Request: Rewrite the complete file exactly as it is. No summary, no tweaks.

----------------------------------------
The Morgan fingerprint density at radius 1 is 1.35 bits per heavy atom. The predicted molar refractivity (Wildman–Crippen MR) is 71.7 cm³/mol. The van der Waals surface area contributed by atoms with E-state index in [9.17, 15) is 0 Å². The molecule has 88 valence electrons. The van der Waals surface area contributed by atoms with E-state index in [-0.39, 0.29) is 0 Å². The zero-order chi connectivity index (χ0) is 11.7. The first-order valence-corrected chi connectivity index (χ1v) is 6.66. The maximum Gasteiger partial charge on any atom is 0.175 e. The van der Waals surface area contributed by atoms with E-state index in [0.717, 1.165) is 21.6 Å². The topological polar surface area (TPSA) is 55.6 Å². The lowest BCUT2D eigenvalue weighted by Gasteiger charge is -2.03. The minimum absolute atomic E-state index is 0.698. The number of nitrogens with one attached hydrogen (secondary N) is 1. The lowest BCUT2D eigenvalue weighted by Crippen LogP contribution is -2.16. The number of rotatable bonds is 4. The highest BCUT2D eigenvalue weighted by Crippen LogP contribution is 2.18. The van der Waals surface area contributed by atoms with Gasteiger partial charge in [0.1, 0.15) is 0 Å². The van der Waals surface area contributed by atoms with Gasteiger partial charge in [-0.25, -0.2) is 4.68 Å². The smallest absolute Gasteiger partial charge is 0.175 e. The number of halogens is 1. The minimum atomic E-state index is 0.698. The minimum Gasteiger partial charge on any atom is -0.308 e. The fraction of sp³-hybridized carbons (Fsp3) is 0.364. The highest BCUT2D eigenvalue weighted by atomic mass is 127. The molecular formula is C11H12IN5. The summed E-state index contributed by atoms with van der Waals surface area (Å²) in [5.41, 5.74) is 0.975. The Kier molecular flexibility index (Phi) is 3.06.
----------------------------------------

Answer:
The Morgan fingerprint density at radius 1 is 1.35 bits per heavy atom. The predicted molar refractivity (Wildman–Crippen MR) is 71.7 cm³/mol. The van der Waals surface area contributed by atoms with E-state index in [9.17, 15) is 0 Å². The molecule has 88 valence electrons. The van der Waals surface area contributed by atoms with E-state index in [-0.39, 0.29) is 0 Å². The zero-order chi connectivity index (χ0) is 11.7. The first-order valence-corrected chi connectivity index (χ1v) is 6.66. The maximum Gasteiger partial charge on any atom is 0.175 e. The van der Waals surface area contributed by atoms with E-state index in [0.717, 1.165) is 21.6 Å². The topological polar surface area (TPSA) is 55.6 Å². The lowest BCUT2D eigenvalue weighted by Gasteiger charge is -2.03. The minimum absolute atomic E-state index is 0.698. The number of nitrogens with one attached hydrogen (secondary N) is 1. The lowest BCUT2D eigenvalue weighted by Crippen LogP contribution is -2.16. The number of rotatable bonds is 4. The highest BCUT2D eigenvalue weighted by Crippen LogP contribution is 2.18. The van der Waals surface area contributed by atoms with Gasteiger partial charge in [0.1, 0.15) is 0 Å². The van der Waals surface area contributed by atoms with Gasteiger partial charge in [-0.25, -0.2) is 4.68 Å². The smallest absolute Gasteiger partial charge is 0.175 e. The number of halogens is 1. The minimum atomic E-state index is 0.698. The minimum Gasteiger partial charge on any atom is -0.308 e. The fraction of sp³-hybridized carbons (Fsp3) is 0.364. The highest BCUT2D eigenvalue weighted by atomic mass is 127. The molecular formula is C11H12IN5. The summed E-state index contributed by atoms with van der Waals surface area (Å²) in [5.41, 5.74) is 0.975. The Kier molecular flexibility index (Phi) is 3.06.